Mr Ng, who was travelling between 92kmh and 97kmh, was unable to avoid Yap’s taxi, which was going at an estimated 24kmh, and collided into it with force. Both vehicles spun from impact and the cab hit another car which had stopped at the junction.
MS ONG DIED IN HOSPITAL, OTHERS SEVERELY INJURED
Ms Ong, who was seated on the left rear of the taxi, was thrown partially out of the window.
She was taken to National University Hospital (NUH) where she died that night from multiple injuries.
READ: NUS undergraduate dies after accident at Clementi Road junction
The passenger in the front, Mr Zon Lim, suffered multiple lacerations and had glass in his wounds. He was kept on a cervical collar and hospitalised for eight days.
Mr Lim Jin Jie, who was seated at the right of the rear, bled in his brain and suffered a spine fracture. He was also hospitalised for eight days.
Mr Ting, who was seated in the middle at the back, had traumatic brain injury and broke his ribs and pelvic bones. He was in a vegetative state at first but improved, and was hospitalised for 54 days. To date, he is still undergoing rehabilitation.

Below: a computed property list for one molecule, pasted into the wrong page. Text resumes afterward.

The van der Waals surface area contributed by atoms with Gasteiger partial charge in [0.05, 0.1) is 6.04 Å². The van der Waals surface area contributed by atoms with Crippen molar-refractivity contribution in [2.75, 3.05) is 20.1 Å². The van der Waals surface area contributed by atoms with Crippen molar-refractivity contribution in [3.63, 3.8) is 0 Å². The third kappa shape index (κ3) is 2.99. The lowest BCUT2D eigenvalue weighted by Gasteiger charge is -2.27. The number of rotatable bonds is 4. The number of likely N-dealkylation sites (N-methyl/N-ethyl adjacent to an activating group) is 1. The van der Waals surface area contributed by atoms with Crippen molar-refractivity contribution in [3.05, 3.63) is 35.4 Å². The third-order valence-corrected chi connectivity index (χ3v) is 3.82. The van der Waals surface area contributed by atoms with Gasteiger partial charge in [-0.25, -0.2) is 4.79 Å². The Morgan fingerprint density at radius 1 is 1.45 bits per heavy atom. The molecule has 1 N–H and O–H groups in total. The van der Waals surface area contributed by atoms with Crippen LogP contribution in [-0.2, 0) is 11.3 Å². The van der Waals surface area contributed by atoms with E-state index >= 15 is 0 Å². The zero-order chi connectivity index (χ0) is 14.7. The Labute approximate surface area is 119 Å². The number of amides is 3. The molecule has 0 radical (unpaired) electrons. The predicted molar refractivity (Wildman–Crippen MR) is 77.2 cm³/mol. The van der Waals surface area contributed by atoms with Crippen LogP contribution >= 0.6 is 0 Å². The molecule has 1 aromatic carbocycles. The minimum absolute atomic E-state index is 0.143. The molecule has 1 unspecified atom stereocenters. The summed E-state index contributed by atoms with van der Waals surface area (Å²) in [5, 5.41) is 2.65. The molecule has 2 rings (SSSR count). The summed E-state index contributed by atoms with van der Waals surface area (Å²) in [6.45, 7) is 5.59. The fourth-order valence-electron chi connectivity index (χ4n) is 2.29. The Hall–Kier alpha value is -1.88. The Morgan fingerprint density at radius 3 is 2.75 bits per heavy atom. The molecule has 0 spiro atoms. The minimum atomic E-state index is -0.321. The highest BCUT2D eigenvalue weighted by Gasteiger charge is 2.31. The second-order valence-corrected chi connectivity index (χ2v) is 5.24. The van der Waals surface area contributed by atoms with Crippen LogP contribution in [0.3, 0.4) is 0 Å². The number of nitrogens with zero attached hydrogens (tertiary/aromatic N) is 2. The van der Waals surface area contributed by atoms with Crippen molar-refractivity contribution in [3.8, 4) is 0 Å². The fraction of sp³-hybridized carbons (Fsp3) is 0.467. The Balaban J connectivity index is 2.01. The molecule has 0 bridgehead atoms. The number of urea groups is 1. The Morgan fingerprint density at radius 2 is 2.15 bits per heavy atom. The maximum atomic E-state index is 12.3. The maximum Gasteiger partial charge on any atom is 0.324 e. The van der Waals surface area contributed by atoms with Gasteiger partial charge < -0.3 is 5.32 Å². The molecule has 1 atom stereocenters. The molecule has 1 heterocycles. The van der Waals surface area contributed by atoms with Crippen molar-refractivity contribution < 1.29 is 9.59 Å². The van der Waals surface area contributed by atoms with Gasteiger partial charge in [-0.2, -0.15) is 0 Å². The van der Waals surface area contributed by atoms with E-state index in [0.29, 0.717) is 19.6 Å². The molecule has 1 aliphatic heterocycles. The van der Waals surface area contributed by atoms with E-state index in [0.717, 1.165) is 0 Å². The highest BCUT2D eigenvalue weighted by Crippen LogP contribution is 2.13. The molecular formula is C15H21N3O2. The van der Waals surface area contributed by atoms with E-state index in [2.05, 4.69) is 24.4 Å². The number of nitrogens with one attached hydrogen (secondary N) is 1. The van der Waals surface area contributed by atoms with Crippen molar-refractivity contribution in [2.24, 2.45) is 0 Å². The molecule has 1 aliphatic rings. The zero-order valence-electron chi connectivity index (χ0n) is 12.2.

Deputy Public Prosecutor Timotheus Koh asked for at least eight weeks’ jail and a five-year driving ban to be imposed, calling the case “a serious one with awful consequences”.
Yap’s negligence claimed one life and inflicted grievous injuries on three others, said the prosecutor.
CABBY HAS BAD DRIVING RECORD: PROSECUTOR
He said Yap had a bad driving record, repeatedly committing traffic offences over 24 years from 1992 to 2016, but "decided to approach traffic safety with the same nonchalance as he had in the past".